{
    // Light up the LED:
    LPC_GPIO1->FIOPIN |= (1 << 15);
}
else 
{
    // Else turn off the LED:
    LPC_GPIO1->FIOPIN &= ~(1 << 15);
}

 

LPC also has dedicated registers to set or reset an IOPIN with hardware AND and OR logic:

if(LPC_GPIO1->FIOPIN & (1 << 14)) 
{
    LPC_GPIO1->IOSET = (1 << 15); // No need for |=
}
else 
{
    // Else turn off the LED:
    LPC_GPIO1->IOCLR = (1 << 15); // No need for &=
}

 

GPIO

Objective

To be able to General Purpose Input Output (GPIO), to generate digital output signals and to read input signals. Digital outputs can be used as control signals to other hardware, to transmit information, to signal another computer/controller, to activate a switch or, with sufficient current, to turn on or off LEDs or to make a buzzer sound.

Below will be a discussion on using GPIO to drive an LED.

Although the interface may seem simple, you do need to consider hardware design and know some of the fundamental of electricity. There are a couple of goals for us:

  • No hardware damage if faulty firmware is written.
  • Circuit should prevent excess amount of current to avoid processor damage.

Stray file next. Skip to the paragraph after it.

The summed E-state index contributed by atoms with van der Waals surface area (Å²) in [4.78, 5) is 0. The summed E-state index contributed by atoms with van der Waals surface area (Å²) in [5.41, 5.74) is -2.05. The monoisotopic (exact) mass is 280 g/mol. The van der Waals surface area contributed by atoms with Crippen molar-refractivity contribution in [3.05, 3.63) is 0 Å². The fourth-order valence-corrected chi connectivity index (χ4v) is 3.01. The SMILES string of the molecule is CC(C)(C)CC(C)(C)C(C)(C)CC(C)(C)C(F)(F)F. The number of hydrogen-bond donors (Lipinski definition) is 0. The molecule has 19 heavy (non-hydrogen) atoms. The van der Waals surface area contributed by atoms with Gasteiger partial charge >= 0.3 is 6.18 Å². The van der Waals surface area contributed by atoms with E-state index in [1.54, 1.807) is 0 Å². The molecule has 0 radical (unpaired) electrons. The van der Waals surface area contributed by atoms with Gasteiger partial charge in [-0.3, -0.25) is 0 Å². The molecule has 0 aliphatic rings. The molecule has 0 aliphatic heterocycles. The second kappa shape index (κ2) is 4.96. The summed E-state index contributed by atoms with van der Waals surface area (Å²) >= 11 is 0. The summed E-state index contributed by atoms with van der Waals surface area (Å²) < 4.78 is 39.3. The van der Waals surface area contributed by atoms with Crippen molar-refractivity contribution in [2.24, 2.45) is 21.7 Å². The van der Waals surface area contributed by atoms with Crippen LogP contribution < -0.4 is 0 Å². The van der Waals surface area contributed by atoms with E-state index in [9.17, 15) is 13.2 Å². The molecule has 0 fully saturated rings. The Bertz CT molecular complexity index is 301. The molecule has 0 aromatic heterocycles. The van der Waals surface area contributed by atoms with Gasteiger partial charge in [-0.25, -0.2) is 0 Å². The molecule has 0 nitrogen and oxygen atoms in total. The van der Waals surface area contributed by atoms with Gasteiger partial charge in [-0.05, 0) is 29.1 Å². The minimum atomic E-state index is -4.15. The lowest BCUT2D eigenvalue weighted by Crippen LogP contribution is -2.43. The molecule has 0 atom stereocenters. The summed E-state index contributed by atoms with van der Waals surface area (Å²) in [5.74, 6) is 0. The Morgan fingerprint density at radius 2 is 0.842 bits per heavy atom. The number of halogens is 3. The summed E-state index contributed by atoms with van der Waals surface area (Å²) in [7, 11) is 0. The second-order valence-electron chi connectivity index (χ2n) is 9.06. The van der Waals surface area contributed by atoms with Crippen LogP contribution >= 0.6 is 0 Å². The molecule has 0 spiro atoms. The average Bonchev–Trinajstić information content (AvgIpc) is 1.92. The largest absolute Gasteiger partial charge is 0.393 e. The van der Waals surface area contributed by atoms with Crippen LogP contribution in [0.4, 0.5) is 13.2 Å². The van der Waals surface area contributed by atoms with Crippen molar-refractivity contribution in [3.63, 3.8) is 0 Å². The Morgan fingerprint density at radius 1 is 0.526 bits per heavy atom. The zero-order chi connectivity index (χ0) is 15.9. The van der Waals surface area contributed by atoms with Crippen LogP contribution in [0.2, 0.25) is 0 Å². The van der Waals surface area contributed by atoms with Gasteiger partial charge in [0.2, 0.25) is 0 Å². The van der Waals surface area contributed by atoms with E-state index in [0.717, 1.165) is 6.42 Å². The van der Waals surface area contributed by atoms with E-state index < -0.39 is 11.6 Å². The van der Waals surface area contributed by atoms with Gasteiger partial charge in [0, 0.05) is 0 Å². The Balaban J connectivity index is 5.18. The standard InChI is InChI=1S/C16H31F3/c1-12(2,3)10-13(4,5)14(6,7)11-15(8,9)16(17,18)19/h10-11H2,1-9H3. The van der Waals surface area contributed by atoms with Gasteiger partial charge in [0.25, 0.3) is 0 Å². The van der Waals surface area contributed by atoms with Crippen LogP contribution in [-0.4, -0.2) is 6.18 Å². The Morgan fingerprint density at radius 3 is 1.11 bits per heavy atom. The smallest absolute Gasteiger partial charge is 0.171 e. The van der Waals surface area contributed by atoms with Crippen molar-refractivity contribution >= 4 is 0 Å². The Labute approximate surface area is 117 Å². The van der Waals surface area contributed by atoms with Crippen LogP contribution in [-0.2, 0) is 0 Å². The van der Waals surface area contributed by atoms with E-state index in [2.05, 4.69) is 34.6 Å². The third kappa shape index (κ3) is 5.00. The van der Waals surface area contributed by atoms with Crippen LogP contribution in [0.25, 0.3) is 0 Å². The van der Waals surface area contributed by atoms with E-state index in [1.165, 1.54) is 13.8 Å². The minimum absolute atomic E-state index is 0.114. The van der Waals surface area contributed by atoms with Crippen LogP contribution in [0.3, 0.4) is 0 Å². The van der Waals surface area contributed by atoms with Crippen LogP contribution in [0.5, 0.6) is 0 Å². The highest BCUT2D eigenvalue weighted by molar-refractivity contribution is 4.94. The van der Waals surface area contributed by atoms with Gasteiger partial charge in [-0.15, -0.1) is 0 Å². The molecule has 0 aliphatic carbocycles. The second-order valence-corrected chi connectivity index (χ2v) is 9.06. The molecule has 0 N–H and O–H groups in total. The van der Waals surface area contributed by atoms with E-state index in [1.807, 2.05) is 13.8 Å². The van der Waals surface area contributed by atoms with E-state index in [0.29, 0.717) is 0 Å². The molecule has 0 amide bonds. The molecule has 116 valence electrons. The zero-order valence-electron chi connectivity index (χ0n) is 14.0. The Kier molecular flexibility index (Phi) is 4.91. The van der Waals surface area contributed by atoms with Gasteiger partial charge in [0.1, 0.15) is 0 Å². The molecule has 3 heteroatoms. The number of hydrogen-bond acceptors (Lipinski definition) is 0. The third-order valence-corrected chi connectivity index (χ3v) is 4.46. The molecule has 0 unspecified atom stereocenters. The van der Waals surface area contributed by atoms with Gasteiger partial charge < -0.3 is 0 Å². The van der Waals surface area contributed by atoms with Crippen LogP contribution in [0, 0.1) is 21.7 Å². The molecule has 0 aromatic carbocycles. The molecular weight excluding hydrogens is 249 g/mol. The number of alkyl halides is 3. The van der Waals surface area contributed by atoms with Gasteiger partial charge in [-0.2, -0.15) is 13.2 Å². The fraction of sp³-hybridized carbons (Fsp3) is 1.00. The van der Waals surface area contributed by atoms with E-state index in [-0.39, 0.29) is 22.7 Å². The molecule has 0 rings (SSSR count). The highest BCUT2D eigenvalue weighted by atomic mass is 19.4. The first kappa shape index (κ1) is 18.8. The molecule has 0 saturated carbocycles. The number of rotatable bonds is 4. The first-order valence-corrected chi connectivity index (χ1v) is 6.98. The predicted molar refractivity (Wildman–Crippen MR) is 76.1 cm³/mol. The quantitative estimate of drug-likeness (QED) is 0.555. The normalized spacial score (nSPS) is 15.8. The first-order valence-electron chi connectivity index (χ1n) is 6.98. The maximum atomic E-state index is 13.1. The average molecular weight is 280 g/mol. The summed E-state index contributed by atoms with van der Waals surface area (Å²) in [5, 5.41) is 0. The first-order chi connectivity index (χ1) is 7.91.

Required Background

You should know the following:

  • bit-masking in C
  • wire-wrapping or use of a breadboard
  • Fundamentals of electricity such as Ohm's law (V = IR) and how diodes work.

GPIO

   

Figure 1. Internal Design of a GPIO

GPIO stands for "General Purpose Input Output". Each pin can at least be used as an output or input. In an output  configuration, the pin voltage is either 0v or 3.3v. In input mode, we can read whether the voltage is 0v or 3.3v.

You can locate a GPIO that you wish to use for a switch or an LED by first starting with the schematic of the board. The schematic will show which pins are "available" because some of the microcontroller pins may be used internally by your development board. After you locate a free pin, such as P2.0, then you can look-up the microcontroller user manual to locate the memory that you can manipulate.

Hardware Registers Coding

The hardware registers map to physical pins. If we want to attach our switch and the LED to our microcontroller's PORT0, then here are the relevant registers and their functionality :

LPC17xx Port0 Registers
LPC_GPIO0->FIODIR Direction of the port pins, 1 = output
LPC_GPIO0->FIOPIN Read: Sensed inputs of the port pins, 1 = HIGH
Write: Control voltage level of the pin, 1 = 3.3v
LPC_GPIO0->FIOSET Write only: Any bits written 1 are OR'd with FIOPIN
LPC_GPIO0->FIOCLR Write only: Any bits written 1 are AND'd with FIOPIN

Switch

We will interface our switch to PORT0.2, or port zero's 3rd pin (counting from 0).

Note that the "inline" resistor is used such that if your GPIO is mis-configured as an OUTPUT pin, hardware damage will not occur from badly written software.

 

Figure 2. Button Switch Circuit Schematic